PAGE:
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Employer Responsibilities When Paying Bonuses


Content provided for general information. Talk to your advisor to learn about recent updates or other rules that may apply to your situation.

When you pay employees bonuses, there are several tax and legal obligations you should be aware of.

Bonuses and Overtime Pay

One of the most common mistakes that employers make is not realizing that some bonuses affect overtime pay. You may have to pay overtime based on an employee’s effective pay rate with the bonus rather than his base pay rate.

Discretionary bonuses do not have to be calculated into overtime pay. Non-discretionary bonuses do.

A discretionary bonus is a bonus where the employer has the sole discretion to determine whether a bonus is given and the amount. There generally can’t be any agreement with or promise to the employee.

A non-discretionary bonus is a bonus promised to an employee if certain conditions are met. Common examples include:

  • Meeting sales targets or production goals
  • Attendance bonuses
  • Performance bonuses
  • Other bonuses based on predetermined criteria

Caution: If you base employee bonuses based on set criteria, such as sales, but did not make a promise in advance, don’t automatically assume it’s a discretionary bonus. Talk to an employment law attorney or tax accountant first.

Discretionary Bonus Example

Employee makes $20 per hour and works 60 hours in a week. You give a $1,000 holiday bonus that was purely discretionary.

  • Base pay: $20 x 40 = $800
  • Overtime pay $20 x 1.5 = $30 x 20 = $600
  • Bonus = $1,000
  • Total pay = $2,400

Non-Discretionary Bonus Example

Employee makes $20 per hour and works 60 hours in a week. You give a $120 bonus based on sales targets.

Because the bonus is non-discretionary, you need to convert the bonus into hourly pay. $120/60 = $2.

  • Base pay: $22 x 40 = $880
  • Overtime pay: $22 x 1.5 = $33 x 20 = $660
  • Total pay: $1,540

Note: When a bonus covers multiple pay periods with varying hours, the math can get a little complicated. Contact a tax accountant or make sure your payroll provider is properly set up to handle this situation.

Withholding and Payroll Taxes

Bonuses are subject to income tax withholding and payroll taxes just like any other compensation.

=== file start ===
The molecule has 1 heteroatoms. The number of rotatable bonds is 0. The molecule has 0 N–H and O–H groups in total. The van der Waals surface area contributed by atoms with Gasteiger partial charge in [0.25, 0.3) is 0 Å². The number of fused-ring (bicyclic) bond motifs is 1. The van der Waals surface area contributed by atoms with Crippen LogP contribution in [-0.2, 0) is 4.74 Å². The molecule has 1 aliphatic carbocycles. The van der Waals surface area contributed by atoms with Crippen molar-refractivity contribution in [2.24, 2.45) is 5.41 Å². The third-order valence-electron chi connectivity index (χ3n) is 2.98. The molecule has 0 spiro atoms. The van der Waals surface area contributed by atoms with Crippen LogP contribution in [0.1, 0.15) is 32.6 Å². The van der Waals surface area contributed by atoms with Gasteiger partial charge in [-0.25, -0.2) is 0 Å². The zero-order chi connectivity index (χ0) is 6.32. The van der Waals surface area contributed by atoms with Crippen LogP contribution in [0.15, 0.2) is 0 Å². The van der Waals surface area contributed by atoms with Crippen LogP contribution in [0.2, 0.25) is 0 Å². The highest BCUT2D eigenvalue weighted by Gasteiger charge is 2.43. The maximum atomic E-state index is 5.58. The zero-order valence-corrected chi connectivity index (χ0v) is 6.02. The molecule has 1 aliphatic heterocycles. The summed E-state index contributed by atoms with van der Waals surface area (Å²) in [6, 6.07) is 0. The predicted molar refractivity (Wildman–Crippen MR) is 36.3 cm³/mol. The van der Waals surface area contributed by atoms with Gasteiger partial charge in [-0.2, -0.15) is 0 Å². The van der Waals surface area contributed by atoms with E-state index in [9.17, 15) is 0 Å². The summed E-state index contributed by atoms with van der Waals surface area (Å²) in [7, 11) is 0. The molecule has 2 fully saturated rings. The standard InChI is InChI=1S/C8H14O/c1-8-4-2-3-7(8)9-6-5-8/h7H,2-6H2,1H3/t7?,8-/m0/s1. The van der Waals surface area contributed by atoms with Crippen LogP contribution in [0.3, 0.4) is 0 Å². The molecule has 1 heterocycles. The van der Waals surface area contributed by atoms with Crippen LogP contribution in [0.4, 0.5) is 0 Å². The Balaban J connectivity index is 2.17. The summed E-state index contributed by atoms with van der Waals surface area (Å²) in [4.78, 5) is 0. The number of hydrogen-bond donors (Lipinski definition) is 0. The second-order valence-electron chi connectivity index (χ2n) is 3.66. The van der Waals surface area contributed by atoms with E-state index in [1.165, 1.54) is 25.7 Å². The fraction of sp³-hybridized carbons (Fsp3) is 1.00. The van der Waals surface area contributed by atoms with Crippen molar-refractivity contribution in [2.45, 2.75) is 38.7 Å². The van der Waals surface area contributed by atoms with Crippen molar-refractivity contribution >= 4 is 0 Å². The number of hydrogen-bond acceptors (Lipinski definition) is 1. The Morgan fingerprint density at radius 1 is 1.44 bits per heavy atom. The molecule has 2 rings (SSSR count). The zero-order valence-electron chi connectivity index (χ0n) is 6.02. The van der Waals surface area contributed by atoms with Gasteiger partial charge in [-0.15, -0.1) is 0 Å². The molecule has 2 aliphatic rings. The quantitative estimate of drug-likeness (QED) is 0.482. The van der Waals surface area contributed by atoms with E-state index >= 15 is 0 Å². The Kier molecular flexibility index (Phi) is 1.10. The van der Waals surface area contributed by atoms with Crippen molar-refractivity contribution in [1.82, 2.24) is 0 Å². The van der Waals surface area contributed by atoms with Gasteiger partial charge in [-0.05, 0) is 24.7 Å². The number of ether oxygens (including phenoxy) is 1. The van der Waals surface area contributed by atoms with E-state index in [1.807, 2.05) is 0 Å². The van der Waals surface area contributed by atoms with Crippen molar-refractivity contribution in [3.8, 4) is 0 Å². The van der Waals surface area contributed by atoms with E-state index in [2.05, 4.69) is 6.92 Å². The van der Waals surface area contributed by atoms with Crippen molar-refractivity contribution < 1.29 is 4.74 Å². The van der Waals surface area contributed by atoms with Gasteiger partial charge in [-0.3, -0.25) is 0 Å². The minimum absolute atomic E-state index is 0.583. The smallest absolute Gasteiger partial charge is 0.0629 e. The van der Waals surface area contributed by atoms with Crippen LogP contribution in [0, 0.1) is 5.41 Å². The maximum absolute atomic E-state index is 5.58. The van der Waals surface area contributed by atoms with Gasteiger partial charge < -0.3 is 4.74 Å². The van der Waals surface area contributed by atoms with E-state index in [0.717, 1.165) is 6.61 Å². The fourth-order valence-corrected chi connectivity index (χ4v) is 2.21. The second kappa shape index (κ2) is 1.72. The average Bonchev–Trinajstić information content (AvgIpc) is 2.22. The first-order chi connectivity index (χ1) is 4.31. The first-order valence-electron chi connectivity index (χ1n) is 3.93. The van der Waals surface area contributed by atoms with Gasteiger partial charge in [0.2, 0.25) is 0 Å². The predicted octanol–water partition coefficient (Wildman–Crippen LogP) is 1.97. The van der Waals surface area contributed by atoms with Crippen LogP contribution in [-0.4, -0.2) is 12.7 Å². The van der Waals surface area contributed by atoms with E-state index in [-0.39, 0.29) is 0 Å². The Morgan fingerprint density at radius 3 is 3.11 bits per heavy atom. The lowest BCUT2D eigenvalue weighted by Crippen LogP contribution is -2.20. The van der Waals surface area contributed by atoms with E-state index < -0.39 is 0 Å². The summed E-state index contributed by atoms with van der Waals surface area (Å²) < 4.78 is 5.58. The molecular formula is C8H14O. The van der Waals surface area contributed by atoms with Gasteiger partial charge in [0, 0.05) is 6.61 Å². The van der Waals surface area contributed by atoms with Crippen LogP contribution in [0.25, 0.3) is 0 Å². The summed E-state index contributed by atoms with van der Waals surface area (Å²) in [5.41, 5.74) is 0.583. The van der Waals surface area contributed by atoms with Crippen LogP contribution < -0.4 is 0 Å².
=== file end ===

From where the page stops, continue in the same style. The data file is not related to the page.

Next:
In most cases, bonuses are subject to the same FICA (Social Security and Medicare) and unemployment taxes as salaries or hourly wages. For highly compensated employees, bonuses aren’t subject to Social Security tax once the employee’s total compensation has reached the wage base for the year.

There are two methods for calculating income tax withholding on bonuses. (At least for the IRS. State rules may vary.)

Flat Rate or Percentage Method

If you pay bonuses in a separate paycheck:

  • Withhold a flat 22% for amounts up to $1 million
  • Withhold 37% for amounts over $1 million

Aggregate Method

If you include the bonus in a regular paycheck, calculate payroll taxes as usual as if the bonus was part of regular pay.

For large bonuses, employees may have taxes withheld as if they’re in a larger tax bracket due to the high paycheck. Employees will get a refund based on their actual tax brackets when they file their tax returns.

Other Rules to Be Aware Of

There are a few other employer bonus responsibilities you should be aware of.

Executives and Shareholders

If you pay bonuses to executives or shareholders, special rules apply.

  • There may be limits on your ability to deduct the bonus based on how the bonus is structured and who is eligible for it.
  • Bonuses may be deductible when the conditions for the bonus are met rather than when you paid the bonus.

Stock Options and Equity

If you give any kind of equity or stock option, talk to your accountant before you even discuss the compensation package. The rules can get complicated.

  • Tax to the employee may be based on when the option was granted, when it vests, or when it’s exercised.
  • Similarly, when the employer can take the deduction may vary.
  • Employer deductions for options granted to highly-compensated employees may be limited.

Answering Common Employee Concerns

When employees receive bonuses, it’s common for them to be worried that their take-home pay will be lower due to taxes. In most cases, this is not true.

First, taxes work on a marginal tax rate system. If you move from the 22% bracket to the 24% bracket, you don’t pay 24% on all of your income. You only pay 24% on the amount in the 24% bracket and still pay the lower tax rates for the lower brackets.

Second, even if your bonus gets taxed high, withholding on bonuses is only an estimate. When you file your tax return, you’ll get a refund if you got taxed too high.

Finally, there are some situations where a bonus can cost employees money. This is usually when the bonus puts the employee over the income limit for tax deductions, tax credits, or government assistance.

Examples include:

  • Affordable Care Act health insurance subsidies
  • Earned Income Tax Credit
  • Education tax credits
  • Other tax deductions like IRA contributions
  • Food stamps
  • Income restricted housing

So never tell employees that bonuses won’t increase their taxes. If they have concerns beyond tax rates, they may be valid.

Have them discuss their situations with a tax accountant and consider whether you want to adjust their compensation accordingly.